Executive training ground

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Print this page Tim Loughran

When Old Dominion University began planning its Global Executive MBA program a few years ago, school officials met with senior corporate executives, who promised support. Their companies pledged that they would not only give employees time off to attend classes on the Norfolk campus and travel overseas, but also would pay a large chunk of each student’s $60,000 bill for tuition and fees.

Unfortunately, the “Great Recession” torpedoed training budgets across the region. ODU was forced to reschedule the first day of classes of its new program from this month until at least January 2012.
“Companies that said they would sponsor the program later determined they had to pull back on all discretionary spending,” says Bill Judge, the program’s academic director. “Obviously, starting a $60,000 program in this economy is pretty hard to do.” 

As ODU’s recent experience illustrates, more and more U.S. companies cut financial support for their executive MBA (EMBA) students during the recession. Five years ago, says Michael Desiderio, executive director of the 210-member Executive MBA Council, “most EMBA students were fully sponsored by their employers”; now, “about a third are fully sponsored, another third share the expense with their companies and the rest pay their own way.”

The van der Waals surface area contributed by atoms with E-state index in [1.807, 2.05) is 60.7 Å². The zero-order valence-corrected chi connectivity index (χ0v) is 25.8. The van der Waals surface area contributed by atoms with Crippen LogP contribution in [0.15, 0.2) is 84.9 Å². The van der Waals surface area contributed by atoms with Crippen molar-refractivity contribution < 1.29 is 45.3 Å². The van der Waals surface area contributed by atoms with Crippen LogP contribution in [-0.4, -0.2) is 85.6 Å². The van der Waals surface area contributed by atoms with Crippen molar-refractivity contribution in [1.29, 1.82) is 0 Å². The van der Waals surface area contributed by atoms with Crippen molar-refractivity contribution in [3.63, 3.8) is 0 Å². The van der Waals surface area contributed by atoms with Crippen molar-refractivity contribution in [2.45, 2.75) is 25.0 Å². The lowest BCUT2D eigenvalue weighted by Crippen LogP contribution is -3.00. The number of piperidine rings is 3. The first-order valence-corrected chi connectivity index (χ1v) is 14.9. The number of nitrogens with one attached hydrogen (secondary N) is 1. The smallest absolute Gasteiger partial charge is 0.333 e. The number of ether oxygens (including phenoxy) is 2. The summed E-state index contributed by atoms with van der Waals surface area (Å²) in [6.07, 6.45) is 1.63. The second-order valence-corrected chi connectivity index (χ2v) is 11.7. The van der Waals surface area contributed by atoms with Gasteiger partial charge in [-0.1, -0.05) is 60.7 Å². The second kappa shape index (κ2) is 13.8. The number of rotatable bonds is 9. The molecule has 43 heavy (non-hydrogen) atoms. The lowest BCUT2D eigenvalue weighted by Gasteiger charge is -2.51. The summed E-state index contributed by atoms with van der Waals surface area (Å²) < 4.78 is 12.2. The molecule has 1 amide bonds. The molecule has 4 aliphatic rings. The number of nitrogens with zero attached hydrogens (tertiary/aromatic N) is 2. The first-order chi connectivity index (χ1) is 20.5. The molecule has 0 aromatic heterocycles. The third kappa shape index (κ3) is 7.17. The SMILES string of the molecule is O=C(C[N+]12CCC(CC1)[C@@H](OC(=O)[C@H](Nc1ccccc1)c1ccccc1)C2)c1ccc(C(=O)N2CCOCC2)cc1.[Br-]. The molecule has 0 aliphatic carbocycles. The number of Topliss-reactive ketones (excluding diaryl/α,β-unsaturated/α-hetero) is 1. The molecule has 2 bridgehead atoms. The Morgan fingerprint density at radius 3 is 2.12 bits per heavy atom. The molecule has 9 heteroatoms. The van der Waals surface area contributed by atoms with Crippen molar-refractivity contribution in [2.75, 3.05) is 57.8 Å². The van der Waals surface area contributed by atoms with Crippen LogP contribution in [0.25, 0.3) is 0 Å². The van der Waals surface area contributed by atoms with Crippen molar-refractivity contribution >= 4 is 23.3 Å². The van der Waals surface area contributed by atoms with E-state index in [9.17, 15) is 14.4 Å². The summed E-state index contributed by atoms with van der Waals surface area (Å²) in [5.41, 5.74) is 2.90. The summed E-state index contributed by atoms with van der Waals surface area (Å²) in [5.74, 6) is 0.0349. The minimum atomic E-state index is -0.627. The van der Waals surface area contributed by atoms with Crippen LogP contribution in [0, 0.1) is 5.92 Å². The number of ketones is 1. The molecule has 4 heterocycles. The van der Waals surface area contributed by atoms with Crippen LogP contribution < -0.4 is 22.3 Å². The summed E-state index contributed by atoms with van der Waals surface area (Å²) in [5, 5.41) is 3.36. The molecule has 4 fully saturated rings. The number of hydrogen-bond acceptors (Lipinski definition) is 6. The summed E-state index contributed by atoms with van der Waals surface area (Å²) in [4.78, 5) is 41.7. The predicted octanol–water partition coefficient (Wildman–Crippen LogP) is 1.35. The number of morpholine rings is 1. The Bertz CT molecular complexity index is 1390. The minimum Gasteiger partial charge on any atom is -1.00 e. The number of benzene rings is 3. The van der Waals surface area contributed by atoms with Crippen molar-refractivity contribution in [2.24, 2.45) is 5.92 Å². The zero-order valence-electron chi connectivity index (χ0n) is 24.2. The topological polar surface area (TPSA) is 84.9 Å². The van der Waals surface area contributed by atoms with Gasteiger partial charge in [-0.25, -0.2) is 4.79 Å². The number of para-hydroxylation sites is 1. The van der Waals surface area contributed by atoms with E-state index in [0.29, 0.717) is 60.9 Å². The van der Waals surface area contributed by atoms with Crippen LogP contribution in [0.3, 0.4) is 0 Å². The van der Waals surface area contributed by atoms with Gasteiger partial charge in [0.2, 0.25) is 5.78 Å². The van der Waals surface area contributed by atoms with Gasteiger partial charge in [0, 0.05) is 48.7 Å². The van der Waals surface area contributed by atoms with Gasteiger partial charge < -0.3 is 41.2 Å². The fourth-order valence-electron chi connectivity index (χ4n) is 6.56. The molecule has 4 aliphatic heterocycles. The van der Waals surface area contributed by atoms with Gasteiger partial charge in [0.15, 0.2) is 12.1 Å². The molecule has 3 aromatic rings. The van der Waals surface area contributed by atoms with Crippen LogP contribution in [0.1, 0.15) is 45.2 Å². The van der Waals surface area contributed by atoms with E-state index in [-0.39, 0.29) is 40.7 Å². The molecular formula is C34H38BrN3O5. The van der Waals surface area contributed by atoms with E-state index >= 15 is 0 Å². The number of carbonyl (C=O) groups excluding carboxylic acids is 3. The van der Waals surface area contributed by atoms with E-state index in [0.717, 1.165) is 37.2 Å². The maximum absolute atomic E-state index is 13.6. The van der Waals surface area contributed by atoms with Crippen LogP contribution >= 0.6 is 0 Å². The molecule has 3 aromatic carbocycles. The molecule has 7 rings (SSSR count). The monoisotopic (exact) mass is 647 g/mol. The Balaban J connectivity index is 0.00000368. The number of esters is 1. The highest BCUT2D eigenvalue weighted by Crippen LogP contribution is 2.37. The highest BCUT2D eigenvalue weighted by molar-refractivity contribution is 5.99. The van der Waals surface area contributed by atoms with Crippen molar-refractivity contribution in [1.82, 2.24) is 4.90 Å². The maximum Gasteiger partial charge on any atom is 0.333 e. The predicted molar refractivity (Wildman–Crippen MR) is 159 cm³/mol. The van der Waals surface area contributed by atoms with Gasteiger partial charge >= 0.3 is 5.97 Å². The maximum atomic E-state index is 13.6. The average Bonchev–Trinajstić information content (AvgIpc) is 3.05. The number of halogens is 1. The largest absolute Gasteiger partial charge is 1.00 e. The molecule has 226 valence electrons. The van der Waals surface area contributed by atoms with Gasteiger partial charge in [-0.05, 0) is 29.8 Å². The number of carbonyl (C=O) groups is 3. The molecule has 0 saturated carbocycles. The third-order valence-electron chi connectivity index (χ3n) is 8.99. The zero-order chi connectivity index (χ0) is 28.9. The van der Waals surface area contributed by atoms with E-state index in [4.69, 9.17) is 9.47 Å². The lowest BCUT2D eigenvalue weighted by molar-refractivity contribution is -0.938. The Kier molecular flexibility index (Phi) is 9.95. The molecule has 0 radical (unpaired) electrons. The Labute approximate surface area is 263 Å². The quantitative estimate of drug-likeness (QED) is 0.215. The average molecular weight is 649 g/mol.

Despite the cutbacks, EMBA programs haven’t lost their value in the development of management talent.  Derided for decades as “night schools” for their use of alternate weekend schedules and distance-learning modules, EMBA programs now have become important midcareer training tools for thousands of businesses, nonprofit groups and government agencies.
In Virginia that group includes corporate heavyweights such as Wal-Mart, Altria, Oracle, Kraft Foods, Target, Wachovia and SunTrust, and nonprofit organizations such as the UNOS Network for Organ
Sharing and the Piedmont Housing Alliance.

“It remains a common misconception that modern executive MBA programs are sort of an ‘MBA light’,” says Charles Jacobina, executive director of Virginia Tech’s EMBA program, which is based in Falls Church. “But it’s perhaps even better than the degree that someone would earn if they had the time to study business and management full time.” 

Evolution of the EMBA
In the United States, the University of Chicago offered the first EMBA program in 1943. Currently, more than 140 universities across the country offer some version of the EMBA. The programs take an average of 20 months to complete, almost always include at least one short module of overseas study and cost an average of $65,000 in tuition and fees, according to the Executive MBA Council.
In Virginia, five universities offer EMBA programs accredited by both the Association to Advance Collegiate Schools of Business (AACSB) and the Executive MBA Council. They include the College of William & Mary (which began its program in 1985), George Mason University (1991), Virginia Commonwealth University (1994), Virginia Tech (2003) and the University of Virginia’s Darden School, which started its program in 2006.
At U.Va., EMBA students meet over the course of three days (Thursday-Saturday) once a month and about 30 percent of the program is conducted via the Internet. By contrast, the state’s other accredited programs have students meet as a group on alternating weekends (Friday-Saturday) and rely very little — if at all — on distance learning.  And with the exception of GMU, which offers two industry-specific EMBAs that appeal to companies located in the Washington region (a Global EMBA and a National Security EMBA), the others offer general training in hands-on business management skills across all major disciplines using real-world case studies.